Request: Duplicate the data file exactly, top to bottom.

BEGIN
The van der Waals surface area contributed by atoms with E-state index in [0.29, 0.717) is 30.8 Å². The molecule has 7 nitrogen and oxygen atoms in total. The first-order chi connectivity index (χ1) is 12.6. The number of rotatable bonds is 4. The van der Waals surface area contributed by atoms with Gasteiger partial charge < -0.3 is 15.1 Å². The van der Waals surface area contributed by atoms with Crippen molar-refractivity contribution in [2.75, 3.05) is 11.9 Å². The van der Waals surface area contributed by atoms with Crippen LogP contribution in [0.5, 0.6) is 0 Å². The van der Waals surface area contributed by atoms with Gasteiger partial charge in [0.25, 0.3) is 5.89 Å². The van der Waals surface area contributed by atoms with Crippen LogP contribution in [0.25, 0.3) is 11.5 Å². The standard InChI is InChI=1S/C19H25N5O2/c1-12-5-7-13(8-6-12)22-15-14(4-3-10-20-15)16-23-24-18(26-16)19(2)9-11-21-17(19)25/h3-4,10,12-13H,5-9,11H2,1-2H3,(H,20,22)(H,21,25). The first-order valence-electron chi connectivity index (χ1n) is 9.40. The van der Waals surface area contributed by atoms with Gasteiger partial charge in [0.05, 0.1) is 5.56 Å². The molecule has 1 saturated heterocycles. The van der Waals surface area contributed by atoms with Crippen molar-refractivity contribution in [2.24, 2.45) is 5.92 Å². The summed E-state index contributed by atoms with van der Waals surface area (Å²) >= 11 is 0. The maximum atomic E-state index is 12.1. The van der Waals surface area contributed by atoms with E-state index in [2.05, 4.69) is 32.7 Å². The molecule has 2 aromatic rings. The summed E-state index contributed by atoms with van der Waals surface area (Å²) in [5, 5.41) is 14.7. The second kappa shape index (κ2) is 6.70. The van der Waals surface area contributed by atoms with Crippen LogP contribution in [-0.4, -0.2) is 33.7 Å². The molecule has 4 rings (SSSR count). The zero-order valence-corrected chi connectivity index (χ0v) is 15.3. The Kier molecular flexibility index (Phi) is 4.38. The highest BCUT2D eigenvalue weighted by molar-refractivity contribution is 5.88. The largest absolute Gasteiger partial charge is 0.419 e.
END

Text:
The van der Waals surface area contributed by atoms with E-state index in [0.29, 0.717) is 30.8 Å². The molecule has 7 nitrogen and oxygen atoms in total. The first-order chi connectivity index (χ1) is 12.6. The number of rotatable bonds is 4. The van der Waals surface area contributed by atoms with Gasteiger partial charge < -0.3 is 15.1 Å². The van der Waals surface area contributed by atoms with Crippen molar-refractivity contribution in [2.75, 3.05) is 11.9 Å². The van der Waals surface area contributed by atoms with Crippen LogP contribution in [0.5, 0.6) is 0 Å². The van der Waals surface area contributed by atoms with Gasteiger partial charge in [0.25, 0.3) is 5.89 Å². The van der Waals surface area contributed by atoms with Crippen LogP contribution in [0.25, 0.3) is 11.5 Å². The standard InChI is InChI=1S/C19H25N5O2/c1-12-5-7-13(8-6-12)22-15-14(4-3-10-20-15)16-23-24-18(26-16)19(2)9-11-21-17(19)25/h3-4,10,12-13H,5-9,11H2,1-2H3,(H,20,22)(H,21,25). The first-order valence-electron chi connectivity index (χ1n) is 9.40. The van der Waals surface area contributed by atoms with Gasteiger partial charge in [0.05, 0.1) is 5.56 Å². The molecule has 1 saturated heterocycles. The van der Waals surface area contributed by atoms with Crippen molar-refractivity contribution in [2.24, 2.45) is 5.92 Å². The summed E-state index contributed by atoms with van der Waals surface area (Å²) >= 11 is 0. The maximum atomic E-state index is 12.1. The van der Waals surface area contributed by atoms with E-state index in [2.05, 4.69) is 32.7 Å². The molecule has 2 aromatic rings. The summed E-state index contributed by atoms with van der Waals surface area (Å²) in [5, 5.41) is 14.7. The second kappa shape index (κ2) is 6.70. The van der Waals surface area contributed by atoms with Crippen LogP contribution in [-0.4, -0.2) is 33.7 Å². The molecule has 4 rings (SSSR count). The zero-order valence-corrected chi connectivity index (χ0v) is 15.3. The Kier molecular flexibility index (Phi) is 4.38. The highest BCUT2D eigenvalue weighted by molar-refractivity contribution is 5.88. The largest absolute Gasteiger partial charge is 0.419 e.